Sunday, May 1, 2016

Recipe of the month: Paneer Paratha (Cottage Cheese Stuffed Flatbreads)

In a previous aloo paratha post, I have highlighted how making parathas doesn't come naturally to me. Being South Indian, parathas weren't among the staple fare at home so most of my experience with them came from eating at restaurants and dhabas. Sure, my mum did make them occasionally and those would constitute "special" items which me and my siblings would look forward to eagerly. But acquiring any kind of skills or tips/tricks that were essential to making good stuffed parathas was never a part of my early culinary education.

I love all kinds of stuffed parathas. The best thing about them for me (aside from the obvious taste factor) is that a side dish is not required. Give the parathas a good lashing of ghee (yes lashing!), serve with some plain yoghurt, a smidgen of pickle on the side and you have a done deal.

I think over the years, after struggles of every kind, I've gotten infinitely better at making stuffed parathas. I make them regularly for my little ones too and that has also helped me better my technique. From personal experience, I find that using good quality whole wheat flour, adding a little ghee or oil to the dough, kneading the dough with warm water, letting the dough rest, ensuring that the stuffing contains as less moisture as possible and using a gentle pressure while rolling out the parathas are key aspects in paratha-making. I still find it a challenge to get the shape perfectly round but that doesn't bother me anymore. As long as they taste good, I'm good! While aloo parathas still rule the roost and rajma cheese parathas make an appearance every now and then, I seldom try other varieties. I have only vague recollections of making gobi parathas, mixed vegetable parathas and peas parathas in the past. Note to self: MUST broaden paratha repertoire!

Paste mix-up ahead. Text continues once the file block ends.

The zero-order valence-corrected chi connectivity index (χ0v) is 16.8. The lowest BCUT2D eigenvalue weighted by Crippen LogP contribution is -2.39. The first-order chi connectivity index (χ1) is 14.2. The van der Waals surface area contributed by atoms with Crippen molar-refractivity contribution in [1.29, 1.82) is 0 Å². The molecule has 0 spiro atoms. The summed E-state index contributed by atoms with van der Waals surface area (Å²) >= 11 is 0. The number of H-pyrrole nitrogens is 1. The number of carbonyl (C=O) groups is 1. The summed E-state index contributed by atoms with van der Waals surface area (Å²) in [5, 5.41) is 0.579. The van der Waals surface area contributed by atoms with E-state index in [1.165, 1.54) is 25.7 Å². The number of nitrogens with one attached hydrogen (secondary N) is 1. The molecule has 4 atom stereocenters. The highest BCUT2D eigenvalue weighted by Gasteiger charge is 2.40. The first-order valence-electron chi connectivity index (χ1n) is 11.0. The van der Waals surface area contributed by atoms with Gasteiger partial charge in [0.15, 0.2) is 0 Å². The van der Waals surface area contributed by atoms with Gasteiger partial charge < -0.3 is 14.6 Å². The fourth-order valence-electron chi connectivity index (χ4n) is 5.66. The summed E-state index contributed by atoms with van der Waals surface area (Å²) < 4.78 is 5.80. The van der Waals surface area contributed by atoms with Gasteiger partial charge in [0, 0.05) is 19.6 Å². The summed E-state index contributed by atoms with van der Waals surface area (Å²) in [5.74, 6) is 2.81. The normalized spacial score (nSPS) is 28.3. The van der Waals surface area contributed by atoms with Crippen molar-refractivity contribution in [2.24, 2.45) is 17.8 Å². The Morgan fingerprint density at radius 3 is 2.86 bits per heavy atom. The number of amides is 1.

I can't even remember the last time I made paneer parathas. It certainly has been a while. I didn't even recall which recipe I had consulted previously. The only thing I recall was that ajwain and paneer go well together in parathas (my mum uses this combo). I didn't follow any particular recipe and just improvised as I went and ended up with this version. It turned out good enough to merit a feature on the blog and so without further ado, here it is 

Paneer Paratha (Cottage Cheese Stuffed Flatbreads)

Preparation time: 30-40 min
Cook time: 2-4 min per paratha
Makes: 8 parathas
Serves: 2-3
Recipe Category: Main Course/ North Indian
Recipe Level: Easy


For the whole wheat dough:
2 1/2 cups whole wheat flour (I used Pillsbury Chakki Atta)
1/2 tsp white sugar
1/2 tsp salt
2 tbsp ghee/vegetable oil
1 cup warm water (approximate) for kneading the dough

For the paneer stuffing:
250gm paneer/cottage cheese
1 small red onion, finely chopped
2 green chilies, finely chopped (or adjust according to taste)
1/2 tsp red chili powder
1/2 tsp garam masala powder
1/2 tsp amchur powder/dry mango powder
1/2 tsp ajwain/carom seeds, Optional
1/2 tsp chaat masala
1 small bunch fresh coriander leaves, finely chopped 
1/2 tsp salt or add as required

Ghee or butter as required for roasting parathas